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Mawiya Bomani’s poetry is steeped in history

There is a darkness in Mawiyah Bomani’s latest writing, Thick Air, with its poems that evoke the shadows and nuances of American history at its darkest.

When Bomani won the Critical Mass 8 Best of Show Literary Arts award in 2020, critic Kwame Dawes described his work this way: “[she] cares about tackling difficult matters of race and identity, valiantly and often with gusto. This award was presented in March 2020, just months before the murders of George Floyd, Breonna Taylor and Ahmaud Arbery, among a huge number of other black Americans, leading our country to consider race and ethnicity. social justice. To say that Bomani’s work seems premonitory or timely is simply to say that it is part of an important national conversation.

But Bomani is not only interested in the present moment. Her work, currently featured in a captivating exhibition at Artspace, traces the trauma inherited from black people in our country, particularly those who were kidnapped from their native lands and forced into slavery to help build both this nation and the power structures that govern it.

In this intricate collection of poems, Bomani weaves a difficult tapestry of the brutality African Americans endured at the hands of white Americans. The violence in his work is visceral and sometimes difficult to read. It contains weak echoes of canonical or religious texts, such as the Old Testament or Ovid’s Metamorphoses; his characters undergo unspeakable events that lead them to extreme measures, such as the woman who slices his tongue or the man who spends his life feigning blindness. Much of Bomani’s later work takes place on a plantation in pre-war Louisiana, but she adds semi-contemporary moments to these poems, in which the treatment of black Americans is just as savage.

Bomani scatters small writing gems in his poems for the attentive reader. They serve as thematic breadcrumbs to help you get through, but not entirely, its dark woods. In the opening diaristic section, a young girl writes about her grandmother whom she describes as being satisfied with herself for using the word “winner”. She writes: Yeye likes to use gallantry, it looks so grown up, she says, and yet so unrefined. It sets the tone for much of the writing, which is both polished and emotionally raw.

While it is not Bomani’s duty to maintain a cohesive style or even build a cohesive narrative work, this collection of writing appears incomplete in its current state on the page. Her take on this work is much more realized in the immersive exhibit at Artspace, which includes paintings of her daughters and a table ready for a session with her ancestors. The poems themselves emboss in history and genre.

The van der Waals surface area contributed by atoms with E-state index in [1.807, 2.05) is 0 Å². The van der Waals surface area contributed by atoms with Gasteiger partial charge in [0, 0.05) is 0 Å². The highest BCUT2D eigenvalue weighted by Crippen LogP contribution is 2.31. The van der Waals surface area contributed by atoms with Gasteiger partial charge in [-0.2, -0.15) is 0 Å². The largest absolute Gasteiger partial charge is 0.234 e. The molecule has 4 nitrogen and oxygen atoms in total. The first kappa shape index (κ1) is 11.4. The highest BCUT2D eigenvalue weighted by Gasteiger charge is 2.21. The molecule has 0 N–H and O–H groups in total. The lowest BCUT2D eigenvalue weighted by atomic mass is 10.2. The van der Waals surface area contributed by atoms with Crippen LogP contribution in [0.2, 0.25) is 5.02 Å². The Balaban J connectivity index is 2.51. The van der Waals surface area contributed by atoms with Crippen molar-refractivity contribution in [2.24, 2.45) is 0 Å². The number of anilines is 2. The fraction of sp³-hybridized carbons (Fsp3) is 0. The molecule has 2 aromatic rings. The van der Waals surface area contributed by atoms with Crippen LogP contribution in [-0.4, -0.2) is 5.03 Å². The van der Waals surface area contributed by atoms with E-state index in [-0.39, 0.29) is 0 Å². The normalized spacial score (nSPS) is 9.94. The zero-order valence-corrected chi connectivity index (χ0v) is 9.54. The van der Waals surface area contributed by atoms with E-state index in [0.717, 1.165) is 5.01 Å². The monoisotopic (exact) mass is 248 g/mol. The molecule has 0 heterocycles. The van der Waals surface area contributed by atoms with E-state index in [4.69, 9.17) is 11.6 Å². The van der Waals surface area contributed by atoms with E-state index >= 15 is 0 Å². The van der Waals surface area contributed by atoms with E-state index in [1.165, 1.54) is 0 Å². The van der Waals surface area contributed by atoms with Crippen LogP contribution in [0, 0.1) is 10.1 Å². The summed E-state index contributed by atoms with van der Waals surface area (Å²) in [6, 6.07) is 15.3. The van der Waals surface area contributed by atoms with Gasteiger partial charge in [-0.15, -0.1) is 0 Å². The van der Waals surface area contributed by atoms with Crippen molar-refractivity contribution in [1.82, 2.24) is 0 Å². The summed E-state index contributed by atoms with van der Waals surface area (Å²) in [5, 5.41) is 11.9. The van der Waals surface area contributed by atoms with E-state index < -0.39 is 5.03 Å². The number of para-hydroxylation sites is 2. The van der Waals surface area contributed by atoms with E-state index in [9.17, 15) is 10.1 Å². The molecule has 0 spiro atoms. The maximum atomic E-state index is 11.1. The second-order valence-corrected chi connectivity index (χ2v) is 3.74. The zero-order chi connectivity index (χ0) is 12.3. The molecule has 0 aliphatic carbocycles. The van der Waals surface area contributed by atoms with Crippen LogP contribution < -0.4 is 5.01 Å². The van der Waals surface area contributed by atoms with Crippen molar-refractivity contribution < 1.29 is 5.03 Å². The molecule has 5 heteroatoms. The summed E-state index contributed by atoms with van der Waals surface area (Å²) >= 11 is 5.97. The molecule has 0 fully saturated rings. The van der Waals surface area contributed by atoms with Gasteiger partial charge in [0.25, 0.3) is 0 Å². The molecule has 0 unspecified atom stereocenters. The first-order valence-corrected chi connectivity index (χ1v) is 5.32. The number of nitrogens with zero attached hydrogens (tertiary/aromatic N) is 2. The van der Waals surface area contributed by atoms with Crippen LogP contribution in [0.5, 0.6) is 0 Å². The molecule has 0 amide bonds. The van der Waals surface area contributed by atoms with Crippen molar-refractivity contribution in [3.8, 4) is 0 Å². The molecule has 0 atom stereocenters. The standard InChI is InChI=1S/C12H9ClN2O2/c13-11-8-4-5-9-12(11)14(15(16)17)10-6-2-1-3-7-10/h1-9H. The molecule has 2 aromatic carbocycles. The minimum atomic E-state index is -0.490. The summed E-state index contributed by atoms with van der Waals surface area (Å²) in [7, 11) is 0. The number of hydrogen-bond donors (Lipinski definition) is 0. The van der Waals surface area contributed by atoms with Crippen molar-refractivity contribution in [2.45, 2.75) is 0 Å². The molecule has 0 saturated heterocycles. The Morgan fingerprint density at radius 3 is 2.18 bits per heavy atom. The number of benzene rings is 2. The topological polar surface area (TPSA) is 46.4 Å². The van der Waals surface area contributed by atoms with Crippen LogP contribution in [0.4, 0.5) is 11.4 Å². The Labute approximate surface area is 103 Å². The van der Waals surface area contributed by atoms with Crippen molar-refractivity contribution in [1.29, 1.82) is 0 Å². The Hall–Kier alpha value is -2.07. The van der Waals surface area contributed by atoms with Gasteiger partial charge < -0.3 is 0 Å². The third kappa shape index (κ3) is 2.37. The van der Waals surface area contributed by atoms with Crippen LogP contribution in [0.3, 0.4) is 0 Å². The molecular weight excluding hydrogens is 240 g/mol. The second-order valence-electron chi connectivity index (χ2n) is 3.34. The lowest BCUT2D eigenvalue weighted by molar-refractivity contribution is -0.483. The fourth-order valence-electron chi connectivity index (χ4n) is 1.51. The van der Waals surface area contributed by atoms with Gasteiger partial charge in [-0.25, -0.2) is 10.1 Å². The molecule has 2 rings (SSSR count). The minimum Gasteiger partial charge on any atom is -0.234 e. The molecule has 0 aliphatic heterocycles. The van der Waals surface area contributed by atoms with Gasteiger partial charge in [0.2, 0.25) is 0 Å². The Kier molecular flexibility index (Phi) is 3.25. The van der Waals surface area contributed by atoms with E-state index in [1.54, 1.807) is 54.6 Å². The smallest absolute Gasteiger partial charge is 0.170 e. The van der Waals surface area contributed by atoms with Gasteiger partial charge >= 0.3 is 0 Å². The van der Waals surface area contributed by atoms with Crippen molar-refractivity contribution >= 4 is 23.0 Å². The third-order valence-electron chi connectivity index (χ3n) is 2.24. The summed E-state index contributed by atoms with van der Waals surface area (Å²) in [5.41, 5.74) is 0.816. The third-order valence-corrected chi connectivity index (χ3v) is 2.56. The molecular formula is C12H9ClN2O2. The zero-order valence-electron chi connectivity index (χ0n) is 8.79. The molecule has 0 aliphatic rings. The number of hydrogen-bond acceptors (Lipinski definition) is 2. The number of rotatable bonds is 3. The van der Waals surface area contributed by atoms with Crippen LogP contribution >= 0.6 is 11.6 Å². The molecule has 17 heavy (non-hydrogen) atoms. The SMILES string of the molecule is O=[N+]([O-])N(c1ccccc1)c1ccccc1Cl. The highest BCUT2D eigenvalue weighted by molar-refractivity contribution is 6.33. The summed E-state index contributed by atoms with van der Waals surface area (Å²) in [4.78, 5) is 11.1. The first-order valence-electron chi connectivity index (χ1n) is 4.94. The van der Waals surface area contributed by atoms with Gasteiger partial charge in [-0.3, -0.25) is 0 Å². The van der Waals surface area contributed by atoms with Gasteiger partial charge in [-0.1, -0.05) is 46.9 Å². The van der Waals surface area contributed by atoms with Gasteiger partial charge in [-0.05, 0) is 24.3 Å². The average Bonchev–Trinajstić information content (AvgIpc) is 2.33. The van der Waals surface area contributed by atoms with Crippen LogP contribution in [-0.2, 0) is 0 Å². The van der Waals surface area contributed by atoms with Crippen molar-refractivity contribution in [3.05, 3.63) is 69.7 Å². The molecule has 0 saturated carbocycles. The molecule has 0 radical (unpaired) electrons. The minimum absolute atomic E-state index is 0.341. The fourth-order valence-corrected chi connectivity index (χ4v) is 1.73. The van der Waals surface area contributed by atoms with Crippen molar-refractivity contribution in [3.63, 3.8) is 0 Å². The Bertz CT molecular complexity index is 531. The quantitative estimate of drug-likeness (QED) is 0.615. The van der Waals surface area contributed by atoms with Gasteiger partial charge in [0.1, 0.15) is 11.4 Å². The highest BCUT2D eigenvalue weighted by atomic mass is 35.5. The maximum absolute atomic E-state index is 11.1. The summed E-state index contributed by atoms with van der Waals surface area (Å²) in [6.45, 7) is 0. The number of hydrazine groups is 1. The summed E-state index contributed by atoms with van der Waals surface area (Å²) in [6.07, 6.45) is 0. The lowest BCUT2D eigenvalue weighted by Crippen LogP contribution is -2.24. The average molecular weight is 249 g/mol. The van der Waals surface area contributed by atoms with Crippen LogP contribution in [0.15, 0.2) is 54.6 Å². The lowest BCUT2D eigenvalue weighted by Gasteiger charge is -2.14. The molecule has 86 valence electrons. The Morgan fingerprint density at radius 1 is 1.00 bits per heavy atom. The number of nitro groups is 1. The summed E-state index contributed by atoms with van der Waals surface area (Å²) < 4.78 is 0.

At her best, she writes with lyrical structure. “Poem for Lyman Kinder Henry,” for example, takes on a sinister nature when the slave owner calls out the dogs against Lyman, a runaway slave who pretends to be blind. Lyman sings: Said I’m gonna run / see what the end will be / Lyman run on / you

don’t worry me. Lyman is a character introduced in an earlier poem, which gives the reader the feeling that these poems carry some sort of guideline, although this overall narrative is a bit disorganized. The leap in time and space of Lyman’s heartbreaking 20th century Hell’s Kitchen escape in “Dead Man Stew” is a bit shocking. Perhaps, however, this is part of Bomani’s point: you can swap the time of the poem, you can change the location, but the lack of justice remains.

There is no triumph for any of the characters in Bomani’s poems. They serve as a never-ending reminder of the horrors, big and small, facing black Americans. Even when Lyman escapes, she zooms in on her tattered shoes to paint a realistic exhaustion scene. Yes, Bomani seems to say in every line of every poem, even without slavery, oppression continues.

Lauren Smart is a writer and art critic. She teaches journalism at Southern Methodist University in Dallas.

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